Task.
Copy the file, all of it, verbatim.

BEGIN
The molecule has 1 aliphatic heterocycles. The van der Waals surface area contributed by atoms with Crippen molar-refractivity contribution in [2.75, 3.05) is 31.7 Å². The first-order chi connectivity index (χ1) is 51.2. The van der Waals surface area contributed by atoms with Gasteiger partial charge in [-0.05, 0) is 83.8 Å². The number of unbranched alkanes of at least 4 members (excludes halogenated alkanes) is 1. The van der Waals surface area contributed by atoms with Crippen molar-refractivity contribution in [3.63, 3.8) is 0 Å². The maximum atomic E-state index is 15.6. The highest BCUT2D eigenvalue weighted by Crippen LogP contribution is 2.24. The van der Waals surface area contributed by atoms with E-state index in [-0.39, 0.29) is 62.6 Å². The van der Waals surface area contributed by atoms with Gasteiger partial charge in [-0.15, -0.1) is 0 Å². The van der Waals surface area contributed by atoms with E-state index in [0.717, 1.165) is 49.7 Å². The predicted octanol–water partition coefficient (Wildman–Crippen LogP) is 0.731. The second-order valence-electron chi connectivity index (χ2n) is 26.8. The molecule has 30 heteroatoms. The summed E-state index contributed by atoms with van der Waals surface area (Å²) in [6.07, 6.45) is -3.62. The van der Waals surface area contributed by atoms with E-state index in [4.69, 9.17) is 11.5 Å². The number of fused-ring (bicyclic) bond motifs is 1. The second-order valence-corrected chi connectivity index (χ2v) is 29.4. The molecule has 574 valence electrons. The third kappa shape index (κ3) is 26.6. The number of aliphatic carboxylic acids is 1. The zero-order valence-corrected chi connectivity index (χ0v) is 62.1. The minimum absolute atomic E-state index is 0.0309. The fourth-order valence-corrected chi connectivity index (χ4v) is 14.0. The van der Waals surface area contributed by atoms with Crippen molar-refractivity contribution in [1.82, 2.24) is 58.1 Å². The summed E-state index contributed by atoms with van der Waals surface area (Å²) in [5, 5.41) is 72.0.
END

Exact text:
The molecule has 1 aliphatic heterocycles. The van der Waals surface area contributed by atoms with Crippen molar-refractivity contribution in [2.75, 3.05) is 31.7 Å². The first-order chi connectivity index (χ1) is 51.2. The van der Waals surface area contributed by atoms with Gasteiger partial charge in [-0.05, 0) is 83.8 Å². The number of unbranched alkanes of at least 4 members (excludes halogenated alkanes) is 1. The van der Waals surface area contributed by atoms with Crippen molar-refractivity contribution in [3.63, 3.8) is 0 Å². The maximum atomic E-state index is 15.6. The highest BCUT2D eigenvalue weighted by Crippen LogP contribution is 2.24. The van der Waals surface area contributed by atoms with E-state index in [-0.39, 0.29) is 62.6 Å². The van der Waals surface area contributed by atoms with Gasteiger partial charge in [-0.15, -0.1) is 0 Å². The van der Waals surface area contributed by atoms with E-state index in [0.717, 1.165) is 49.7 Å². The predicted octanol–water partition coefficient (Wildman–Crippen LogP) is 0.731. The second-order valence-electron chi connectivity index (χ2n) is 26.8. The molecule has 30 heteroatoms. The summed E-state index contributed by atoms with van der Waals surface area (Å²) in [6.07, 6.45) is -3.62. The van der Waals surface area contributed by atoms with E-state index in [4.69, 9.17) is 11.5 Å². The number of fused-ring (bicyclic) bond motifs is 1. The second-order valence-corrected chi connectivity index (χ2v) is 29.4. The molecule has 574 valence electrons. The third kappa shape index (κ3) is 26.6. The number of aliphatic carboxylic acids is 1. The zero-order valence-corrected chi connectivity index (χ0v) is 62.1. The minimum absolute atomic E-state index is 0.0309. The fourth-order valence-corrected chi connectivity index (χ4v) is 14.0. The van der Waals surface area contributed by atoms with Crippen molar-refractivity contribution in [1.82, 2.24) is 58.1 Å². The summed E-state index contributed by atoms with van der Waals surface area (Å²) in [5, 5.41) is 72.0.